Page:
How A Small Japanese Community Embraced Change To Reach Its Zero Waste Goals

#zerowaste #kamikatsu



THE PEOPLE OF KAMIKATSU ON THE JAPANESE ISLAND OF SHIKOKU HAVE SPENT 2 DECADES WORKING TOWARDS ZERO WASTE AND THEY ARE ALMOST THERE!


The catalyst for the change was the introduction of a strict new law in 2000. The law cracked down on harmful chemicals that were emitted from rubbish incinerations, forcing the lush, mountain village of 1500 residents to shut down its two small incinerators. And so the town had to rethink how it dealt with its waste, and Kamikatsu became the first Japanese town to declare a "zero waste policy". Without the funds to build new incinerators that adhered to the laws or transport waste to out-of-town facilities the answer was to create less waste and recycle as much as possible. The community rallied together, replacing their incinerators and landfill "hole" with an amazing system of reducing, reusing, recycling and composting!



Going zero waste

The Kamikatsu Zero Waste Center is centralised under one roof, in a unique building that incorporates a recycling centre; reuse/thrift shop; education centre; public hall and hotel. Viewed from the air the recycling centre buildings are in the shape of a giant question mark. The aptly named, "Hotel Why" is in a separate circular building which is the dot under the question mark. The hotel caters for the 2000 visitors who come to the town each year to learn from their zero waste lifestyle. Staying true to the town's philosophy, the building is made from local cedar, discarded furniture, doors, and windows and was constructed with great consideration towards the environment.



The recycling collection centre has 45 categories of segregation (for example, not just one bin for glass but segregated into bins for clear glass bottles; brown bottles and coloured bottles etc). So residents have to sort their waste into 45 categories! You could see how this would be a struggle to enforce in larger towns and cities. To help community members navigate the system, there is a recycling segregation book (including strict guidelines for washing out and removing labels before bringing items to the centre). Thanks to this detailed system, in 2016, Kamikatsu recycled 81% of the waste it produced, compared to a national average of just 20%. Next to the recycling centre they have a reuse/thrift shop called Kuru Kuru, which means circular. People in the town can bring any usable items (like clothes and crockery) they don't want and if they find something they need they can take it home for free. Last year they had around 13 tonnes of items that came into the thrift shop and around 11 tonnes taken away by someone. So, true to its name, it's very circular!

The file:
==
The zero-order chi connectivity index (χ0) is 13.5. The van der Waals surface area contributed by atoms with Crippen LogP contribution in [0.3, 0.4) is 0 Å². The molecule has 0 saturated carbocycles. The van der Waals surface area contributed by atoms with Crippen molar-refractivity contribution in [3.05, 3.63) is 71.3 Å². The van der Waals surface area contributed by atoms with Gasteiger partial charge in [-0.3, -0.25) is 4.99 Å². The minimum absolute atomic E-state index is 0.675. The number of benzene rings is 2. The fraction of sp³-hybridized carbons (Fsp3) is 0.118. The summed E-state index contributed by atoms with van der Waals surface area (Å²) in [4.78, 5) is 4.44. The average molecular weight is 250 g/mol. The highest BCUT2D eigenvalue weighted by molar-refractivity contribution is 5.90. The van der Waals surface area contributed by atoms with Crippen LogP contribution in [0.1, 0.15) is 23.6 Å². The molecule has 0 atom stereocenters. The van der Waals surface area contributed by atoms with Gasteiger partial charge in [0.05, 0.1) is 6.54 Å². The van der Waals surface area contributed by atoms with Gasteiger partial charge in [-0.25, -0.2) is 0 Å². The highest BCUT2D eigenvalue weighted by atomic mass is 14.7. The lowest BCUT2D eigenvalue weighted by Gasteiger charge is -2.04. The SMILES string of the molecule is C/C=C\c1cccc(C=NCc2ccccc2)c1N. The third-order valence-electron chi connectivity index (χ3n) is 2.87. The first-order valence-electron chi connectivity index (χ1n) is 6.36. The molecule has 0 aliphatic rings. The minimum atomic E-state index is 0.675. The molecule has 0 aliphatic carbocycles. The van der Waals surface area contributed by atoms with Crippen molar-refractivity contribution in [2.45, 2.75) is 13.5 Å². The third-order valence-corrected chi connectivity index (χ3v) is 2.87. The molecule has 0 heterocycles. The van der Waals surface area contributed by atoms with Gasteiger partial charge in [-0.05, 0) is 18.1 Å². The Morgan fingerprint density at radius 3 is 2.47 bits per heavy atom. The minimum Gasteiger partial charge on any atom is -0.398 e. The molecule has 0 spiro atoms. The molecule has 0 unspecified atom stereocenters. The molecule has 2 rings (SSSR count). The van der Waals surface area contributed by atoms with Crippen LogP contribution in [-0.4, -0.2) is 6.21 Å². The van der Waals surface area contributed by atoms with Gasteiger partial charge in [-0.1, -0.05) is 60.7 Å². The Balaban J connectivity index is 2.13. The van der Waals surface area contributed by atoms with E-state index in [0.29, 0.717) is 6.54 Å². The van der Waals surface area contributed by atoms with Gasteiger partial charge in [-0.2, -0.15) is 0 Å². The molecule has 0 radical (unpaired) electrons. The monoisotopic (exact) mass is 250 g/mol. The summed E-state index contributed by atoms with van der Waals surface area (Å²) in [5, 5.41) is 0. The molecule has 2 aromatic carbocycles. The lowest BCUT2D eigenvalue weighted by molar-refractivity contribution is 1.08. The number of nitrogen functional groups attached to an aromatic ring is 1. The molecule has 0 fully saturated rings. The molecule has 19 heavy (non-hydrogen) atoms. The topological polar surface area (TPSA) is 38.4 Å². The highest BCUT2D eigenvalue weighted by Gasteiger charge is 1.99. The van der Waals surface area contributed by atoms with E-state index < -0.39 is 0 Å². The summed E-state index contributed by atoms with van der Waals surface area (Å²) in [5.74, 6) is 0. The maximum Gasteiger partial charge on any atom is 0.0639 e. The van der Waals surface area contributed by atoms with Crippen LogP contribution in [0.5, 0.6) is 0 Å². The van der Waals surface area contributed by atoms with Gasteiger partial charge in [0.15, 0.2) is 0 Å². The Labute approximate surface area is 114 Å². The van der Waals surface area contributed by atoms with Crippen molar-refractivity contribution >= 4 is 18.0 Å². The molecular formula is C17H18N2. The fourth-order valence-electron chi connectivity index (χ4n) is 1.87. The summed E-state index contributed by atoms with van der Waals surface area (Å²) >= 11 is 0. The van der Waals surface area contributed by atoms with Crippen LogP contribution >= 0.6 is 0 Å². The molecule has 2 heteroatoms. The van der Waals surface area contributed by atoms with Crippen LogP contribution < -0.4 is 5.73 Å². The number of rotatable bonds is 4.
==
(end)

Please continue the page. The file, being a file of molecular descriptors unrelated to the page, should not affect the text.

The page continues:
Community power

Before the town embarked on the project they took the time to visit everyone in the community to explain why they were setting it up and how they could achieve it. They got the people who were very passionate about the project to influence the other people in the town who were sceptical. The waste collection centre here, which normally would be considered "not nice" or "dirty", has become a place where people (particularly older residents) like to gather for a chat as they sort their recycling. So alongside reducing waste, air pollution and their carbon footprint, Kamikatsu has built a community hub.


The importance of systems change

Kamikatsu aimed to be zero waste by 2020 but they haven't quite got there because of restrictions out of their control. Akira Sakano, the head of Kamikatsu's nonprofit Zero Waste Academy, formed in 2005 told the Guardian "Our goal was to achieve zero waste by 2020, but we have encountered obstacles that involve stakeholders and regulations outside of our scope," said Sakano . "And certain products are designed for single use, such as sanitary products, which are difficult to segregate because of the nature of the waste product." As in any community you can only go so far until you hit a wall because systems need to change, policies need to change. In a short video (below) on Kamikatsu, Sakano explained, "because some materials are not recyclable, things need to be changed from a production side, so we are now facing a limitation of what can be achieved by a community only. The rest needs to be changed by a systemic change."



Sakano sums it up. "This community project showcases what is possible as one community to achieve. We also showcased what is the limitation." That's why it's so important to lobby the policymakers for better controls around design, production and manufacturing. In the meantime residents of Kamikatsu are encouraged not to buy single-use products, through a scheme that rewards them with points whenever they refuse such items. They can use these points to buy other items.


Hopefully, the waste warriors of Kamikatsu will achieve their dream of a 100% zero waste town in the near future. And towns and cities around the world will learn from their persistence, unity and ingenuity.

Allison Licence is a Sydney-based freelance writer who is passionate about the environment and finding ways to live more sustainably.

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